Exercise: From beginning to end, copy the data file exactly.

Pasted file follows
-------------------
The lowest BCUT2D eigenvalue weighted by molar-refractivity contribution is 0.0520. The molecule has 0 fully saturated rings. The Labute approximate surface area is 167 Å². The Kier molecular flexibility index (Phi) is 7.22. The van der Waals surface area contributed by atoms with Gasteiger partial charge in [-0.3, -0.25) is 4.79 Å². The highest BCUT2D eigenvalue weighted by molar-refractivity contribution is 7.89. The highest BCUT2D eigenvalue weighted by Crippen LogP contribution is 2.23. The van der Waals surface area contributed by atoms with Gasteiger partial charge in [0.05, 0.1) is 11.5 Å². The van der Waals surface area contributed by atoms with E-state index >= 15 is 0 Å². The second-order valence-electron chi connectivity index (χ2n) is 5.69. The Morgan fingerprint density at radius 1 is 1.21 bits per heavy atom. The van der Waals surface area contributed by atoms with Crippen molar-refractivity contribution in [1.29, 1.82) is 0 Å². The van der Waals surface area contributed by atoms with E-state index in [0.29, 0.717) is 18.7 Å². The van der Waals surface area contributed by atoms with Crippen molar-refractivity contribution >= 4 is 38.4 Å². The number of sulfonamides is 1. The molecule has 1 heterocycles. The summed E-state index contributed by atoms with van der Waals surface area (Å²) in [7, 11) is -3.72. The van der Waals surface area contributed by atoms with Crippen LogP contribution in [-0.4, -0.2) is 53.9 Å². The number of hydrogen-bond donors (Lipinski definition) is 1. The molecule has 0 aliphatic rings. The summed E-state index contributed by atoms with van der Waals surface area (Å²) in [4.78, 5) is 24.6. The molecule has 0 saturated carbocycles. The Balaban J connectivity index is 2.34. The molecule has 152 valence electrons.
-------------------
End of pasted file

The lowest BCUT2D eigenvalue weighted by molar-refractivity contribution is 0.0520. The molecule has 0 fully saturated rings. The Labute approximate surface area is 167 Å². The Kier molecular flexibility index (Phi) is 7.22. The van der Waals surface area contributed by atoms with Gasteiger partial charge in [-0.3, -0.25) is 4.79 Å². The highest BCUT2D eigenvalue weighted by molar-refractivity contribution is 7.89. The highest BCUT2D eigenvalue weighted by Crippen LogP contribution is 2.23. The van der Waals surface area contributed by atoms with Gasteiger partial charge in [0.05, 0.1) is 11.5 Å². The van der Waals surface area contributed by atoms with E-state index >= 15 is 0 Å². The second-order valence-electron chi connectivity index (χ2n) is 5.69. The Morgan fingerprint density at radius 1 is 1.21 bits per heavy atom. The van der Waals surface area contributed by atoms with Crippen molar-refractivity contribution in [1.29, 1.82) is 0 Å². The van der Waals surface area contributed by atoms with E-state index in [0.29, 0.717) is 18.7 Å². The van der Waals surface area contributed by atoms with Crippen molar-refractivity contribution >= 4 is 38.4 Å². The number of sulfonamides is 1. The molecule has 1 heterocycles. The summed E-state index contributed by atoms with van der Waals surface area (Å²) in [7, 11) is -3.72. The van der Waals surface area contributed by atoms with Crippen LogP contribution in [-0.4, -0.2) is 53.9 Å². The number of hydrogen-bond donors (Lipinski definition) is 1. The molecule has 0 aliphatic rings. The summed E-state index contributed by atoms with van der Waals surface area (Å²) in [4.78, 5) is 24.6. The molecule has 0 saturated carbocycles. The Balaban J connectivity index is 2.34. The molecule has 152 valence electrons.